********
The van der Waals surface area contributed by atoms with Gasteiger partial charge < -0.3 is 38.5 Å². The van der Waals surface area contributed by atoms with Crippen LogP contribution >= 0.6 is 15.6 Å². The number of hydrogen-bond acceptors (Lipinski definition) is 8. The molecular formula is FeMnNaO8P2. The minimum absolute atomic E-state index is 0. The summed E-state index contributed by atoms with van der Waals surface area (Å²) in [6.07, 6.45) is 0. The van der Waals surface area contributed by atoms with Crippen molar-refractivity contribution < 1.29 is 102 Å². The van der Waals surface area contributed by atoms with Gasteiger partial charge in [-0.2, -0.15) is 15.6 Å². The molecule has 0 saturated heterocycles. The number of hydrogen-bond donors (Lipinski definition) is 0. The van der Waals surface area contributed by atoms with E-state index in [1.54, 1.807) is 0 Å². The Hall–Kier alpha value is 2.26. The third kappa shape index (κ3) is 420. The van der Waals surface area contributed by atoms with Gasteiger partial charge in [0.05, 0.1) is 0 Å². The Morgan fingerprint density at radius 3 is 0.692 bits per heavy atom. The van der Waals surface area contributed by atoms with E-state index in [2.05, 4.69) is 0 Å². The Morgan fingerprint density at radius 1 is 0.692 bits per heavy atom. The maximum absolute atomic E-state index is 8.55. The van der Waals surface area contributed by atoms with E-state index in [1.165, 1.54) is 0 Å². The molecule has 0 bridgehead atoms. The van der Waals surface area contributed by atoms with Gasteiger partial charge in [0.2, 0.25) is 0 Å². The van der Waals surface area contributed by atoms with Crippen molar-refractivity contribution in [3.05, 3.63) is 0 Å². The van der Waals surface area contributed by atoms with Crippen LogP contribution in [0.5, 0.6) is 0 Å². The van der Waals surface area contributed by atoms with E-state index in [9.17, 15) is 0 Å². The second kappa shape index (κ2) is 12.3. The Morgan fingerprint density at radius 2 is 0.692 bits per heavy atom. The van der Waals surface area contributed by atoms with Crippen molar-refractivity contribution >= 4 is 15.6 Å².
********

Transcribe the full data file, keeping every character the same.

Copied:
The van der Waals surface area contributed by atoms with Gasteiger partial charge < -0.3 is 38.5 Å². The van der Waals surface area contributed by atoms with Crippen LogP contribution >= 0.6 is 15.6 Å². The number of hydrogen-bond acceptors (Lipinski definition) is 8. The molecular formula is FeMnNaO8P2. The minimum absolute atomic E-state index is 0. The summed E-state index contributed by atoms with van der Waals surface area (Å²) in [6.07, 6.45) is 0. The van der Waals surface area contributed by atoms with Crippen molar-refractivity contribution < 1.29 is 102 Å². The van der Waals surface area contributed by atoms with Gasteiger partial charge in [-0.2, -0.15) is 15.6 Å². The molecule has 0 saturated heterocycles. The number of hydrogen-bond donors (Lipinski definition) is 0. The van der Waals surface area contributed by atoms with E-state index in [1.54, 1.807) is 0 Å². The Hall–Kier alpha value is 2.26. The third kappa shape index (κ3) is 420. The van der Waals surface area contributed by atoms with Gasteiger partial charge in [0.05, 0.1) is 0 Å². The Morgan fingerprint density at radius 3 is 0.692 bits per heavy atom. The van der Waals surface area contributed by atoms with E-state index in [2.05, 4.69) is 0 Å². The Morgan fingerprint density at radius 1 is 0.692 bits per heavy atom. The maximum absolute atomic E-state index is 8.55. The van der Waals surface area contributed by atoms with E-state index in [1.165, 1.54) is 0 Å². The molecule has 0 bridgehead atoms. The van der Waals surface area contributed by atoms with Gasteiger partial charge in [0.2, 0.25) is 0 Å². The van der Waals surface area contributed by atoms with Crippen molar-refractivity contribution in [3.05, 3.63) is 0 Å². The van der Waals surface area contributed by atoms with Crippen LogP contribution in [0.5, 0.6) is 0 Å². The van der Waals surface area contributed by atoms with E-state index in [9.17, 15) is 0 Å². The second kappa shape index (κ2) is 12.3. The Morgan fingerprint density at radius 2 is 0.692 bits per heavy atom. The van der Waals surface area contributed by atoms with Crippen molar-refractivity contribution >= 4 is 15.6 Å².